Then I was on my own. But the road was peaceful. It was 7:30am on a Sunday morning. The bottom of the A30 is single carriage way, and felt very safe at that time. The sun was shining, I could hear the world starting to wake up, there was a great tail wind, what was there not to like? Until I reach Hayle!
For some reason, a black cloud caught up with me, and dumped it’s load of heavy rain on me. Looking forwards I could see blue sky, so I carried on riding. Then I looked behind me…..it was way too early in the day to take the long soaking that appeared to be following me, so it was time already to break out the waterproofs. I was about 20 miles from the start. The heavy rain stopped after 15 minutes, and the sun returned, bringing with it warmth. I stopped by the side of the road and took off my waterproof layer. This routine continued a few more times until eventually the rain passed and I dried out.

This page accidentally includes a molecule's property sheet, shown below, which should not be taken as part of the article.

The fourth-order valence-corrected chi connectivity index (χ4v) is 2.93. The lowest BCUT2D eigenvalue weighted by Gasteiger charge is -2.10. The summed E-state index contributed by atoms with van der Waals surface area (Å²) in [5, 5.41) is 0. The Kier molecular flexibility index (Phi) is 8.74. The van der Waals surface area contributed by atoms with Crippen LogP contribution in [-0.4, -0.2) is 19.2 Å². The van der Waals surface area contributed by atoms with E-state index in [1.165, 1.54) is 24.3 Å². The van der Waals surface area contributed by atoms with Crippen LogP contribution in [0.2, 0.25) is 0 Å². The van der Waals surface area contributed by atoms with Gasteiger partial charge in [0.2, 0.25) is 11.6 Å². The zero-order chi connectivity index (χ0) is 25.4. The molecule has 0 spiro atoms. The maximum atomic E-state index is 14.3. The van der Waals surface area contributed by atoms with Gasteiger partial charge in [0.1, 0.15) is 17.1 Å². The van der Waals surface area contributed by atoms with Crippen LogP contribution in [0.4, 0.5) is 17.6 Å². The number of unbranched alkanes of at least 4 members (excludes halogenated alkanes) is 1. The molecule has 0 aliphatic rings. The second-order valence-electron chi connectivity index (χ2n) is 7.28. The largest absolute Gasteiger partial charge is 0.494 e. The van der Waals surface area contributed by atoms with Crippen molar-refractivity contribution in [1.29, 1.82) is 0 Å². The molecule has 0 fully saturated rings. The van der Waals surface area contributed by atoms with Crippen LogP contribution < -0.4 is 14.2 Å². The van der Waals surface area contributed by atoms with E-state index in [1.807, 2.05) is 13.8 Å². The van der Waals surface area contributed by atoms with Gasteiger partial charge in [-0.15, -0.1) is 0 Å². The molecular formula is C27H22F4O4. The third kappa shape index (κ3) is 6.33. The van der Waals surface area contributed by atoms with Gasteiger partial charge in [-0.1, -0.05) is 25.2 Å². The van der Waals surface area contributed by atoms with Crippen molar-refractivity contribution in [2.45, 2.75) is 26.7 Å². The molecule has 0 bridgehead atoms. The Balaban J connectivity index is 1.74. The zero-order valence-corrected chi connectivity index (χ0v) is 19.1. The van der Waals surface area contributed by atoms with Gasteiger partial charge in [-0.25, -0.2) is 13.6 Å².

When I got close to Truro I saw the welcome sight of The Hubster and Dora, proudly displaying her new flashing orange light she was wearing for the trip. Her orange light became a beacon of hope over the next few days….how I longed to see that flashing light in the darkness. But they had a new friend with them. A motorbike and rider called Steve had found Dora’s dot, and made a rendezvous, so that Steve could escort me safely along the upcoming dual carriageway. This was the kindness of a stranger #2, and it wasn’t even 8:30am on the first day.
Other than the on-off rain, it had already been a great morning, but with the presence of Steve it was going to improve immeasurably. I was going to experience something that I can only imagine that the likes of Davina McCall or John Bishop get when they are off doing their mega sport relief challenges.